So you’ve found SUMAK KAWSAY YACHAY (or SKY), filled out your application form, and now you’re eagerly waiting to join us in Salasaka. Surely there’s more you need to know, right? Absolutely! That’s why we put together this short list of ways you can make the most of your time with us, before you even get here! Make sure your dates are confirmed. Once you know when you’ll be arriving, including the date and time, and you’ve confirmed with a volunteer coordinator, you should receive directions to Hosteria Pachamama, AKA your new home, via email. If you just can’t wait, you can also find the directions here on our Volunteers Page. The drivers of the camionettas (or white pickup trucks with green stripes) know Hosteria Pachamama well and are used to shuttling volunteers. Learn about the local culture and language. Most of us intend to do research beforehand, but it’s often much easier said than done. Fortunately, we’ve tried to make it easier for you by compiling a few useful phrases in …

A typical day in Salasaka

A normal day in Salasaka begins with the volunteers making breakfast around 7.30am. The classes in the local school begin at 8.20am, usually 3 volunteers look after these classes for around 3 hours. We only have morning classes from Monday to Wednesday. The classes range from first to seventh grade.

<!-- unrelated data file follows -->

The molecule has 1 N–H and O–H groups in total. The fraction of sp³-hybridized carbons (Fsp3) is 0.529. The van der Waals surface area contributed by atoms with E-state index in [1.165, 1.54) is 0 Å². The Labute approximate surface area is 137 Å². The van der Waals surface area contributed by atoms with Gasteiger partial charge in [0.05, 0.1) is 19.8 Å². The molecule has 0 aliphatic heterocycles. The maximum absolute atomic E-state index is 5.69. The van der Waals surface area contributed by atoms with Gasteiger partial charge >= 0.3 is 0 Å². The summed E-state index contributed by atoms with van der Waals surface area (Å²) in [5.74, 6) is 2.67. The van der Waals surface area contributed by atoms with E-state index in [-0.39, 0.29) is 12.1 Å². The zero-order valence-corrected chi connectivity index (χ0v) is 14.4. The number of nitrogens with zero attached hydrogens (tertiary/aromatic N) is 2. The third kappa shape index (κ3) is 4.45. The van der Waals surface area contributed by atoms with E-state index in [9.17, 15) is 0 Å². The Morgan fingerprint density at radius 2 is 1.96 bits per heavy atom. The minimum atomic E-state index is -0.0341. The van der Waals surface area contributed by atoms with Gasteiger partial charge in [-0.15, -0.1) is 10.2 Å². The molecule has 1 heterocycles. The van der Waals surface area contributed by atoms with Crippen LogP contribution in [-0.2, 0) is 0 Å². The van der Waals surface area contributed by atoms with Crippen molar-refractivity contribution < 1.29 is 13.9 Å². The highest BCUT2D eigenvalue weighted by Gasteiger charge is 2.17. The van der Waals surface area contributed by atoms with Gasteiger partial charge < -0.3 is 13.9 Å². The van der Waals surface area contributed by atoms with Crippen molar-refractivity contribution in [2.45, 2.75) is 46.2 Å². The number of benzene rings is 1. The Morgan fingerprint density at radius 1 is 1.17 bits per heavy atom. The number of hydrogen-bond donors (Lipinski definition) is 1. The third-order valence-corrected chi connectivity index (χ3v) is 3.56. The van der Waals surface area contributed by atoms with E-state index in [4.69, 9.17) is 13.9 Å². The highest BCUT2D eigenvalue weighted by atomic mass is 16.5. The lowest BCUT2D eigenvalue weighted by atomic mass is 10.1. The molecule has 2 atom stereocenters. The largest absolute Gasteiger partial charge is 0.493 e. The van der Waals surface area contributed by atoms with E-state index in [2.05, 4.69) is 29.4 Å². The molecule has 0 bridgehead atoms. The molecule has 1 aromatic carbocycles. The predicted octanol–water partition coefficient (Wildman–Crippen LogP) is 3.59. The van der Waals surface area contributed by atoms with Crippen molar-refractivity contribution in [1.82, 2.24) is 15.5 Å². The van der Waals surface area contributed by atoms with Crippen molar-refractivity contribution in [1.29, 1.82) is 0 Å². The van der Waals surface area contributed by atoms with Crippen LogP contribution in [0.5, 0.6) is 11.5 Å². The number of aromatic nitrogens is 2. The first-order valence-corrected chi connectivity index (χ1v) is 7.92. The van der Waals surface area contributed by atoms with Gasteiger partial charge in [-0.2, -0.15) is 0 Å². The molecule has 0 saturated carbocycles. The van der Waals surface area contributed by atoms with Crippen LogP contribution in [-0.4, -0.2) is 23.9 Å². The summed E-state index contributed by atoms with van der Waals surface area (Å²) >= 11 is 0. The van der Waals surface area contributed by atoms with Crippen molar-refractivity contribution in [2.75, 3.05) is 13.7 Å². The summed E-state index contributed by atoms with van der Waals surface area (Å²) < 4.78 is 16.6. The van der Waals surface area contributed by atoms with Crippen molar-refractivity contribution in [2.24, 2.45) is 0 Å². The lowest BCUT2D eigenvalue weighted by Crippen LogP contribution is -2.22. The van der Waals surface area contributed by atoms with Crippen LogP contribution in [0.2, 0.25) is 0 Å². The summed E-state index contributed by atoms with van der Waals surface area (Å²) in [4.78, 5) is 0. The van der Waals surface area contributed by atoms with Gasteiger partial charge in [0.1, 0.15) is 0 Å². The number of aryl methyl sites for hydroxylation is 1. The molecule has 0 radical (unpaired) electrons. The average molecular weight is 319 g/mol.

Some pictures of volunteers and students during their morning classes
The school is located in the centre of Salasaka, 10 minutes from the volunteer house Pachamama. The average clase size is 25-30 students. We try to speak as much English as possible with the students, an ability to speak Spanish is not completely necessary but it's very helpful to have a few words. Volunteering in Salasaka is also an excellent opportunity to improve your Spanish (and for the more adventurous person you can also learn the indigenous language Kichwa).

After the morning school we return to the house to cook lunch (we generally cook healthy vegetarian meals) and prepare the afternoon classes. The classes…

5 Reasons You Should Volunteer with SKY

Volunteering abroad can be a challenging and rewarding experience. It takes us to new places, exposes us to new cultures, and helps us learn more about ourselves and the world we live in. These are only a few of the reasons we do it. But how do we choose where to go and which organization to give our time and skills to? Each person has their own reason for wanting to volunteer abroad, but we thought we’d offer a few of the top reasons why we think you should consider working with SKY.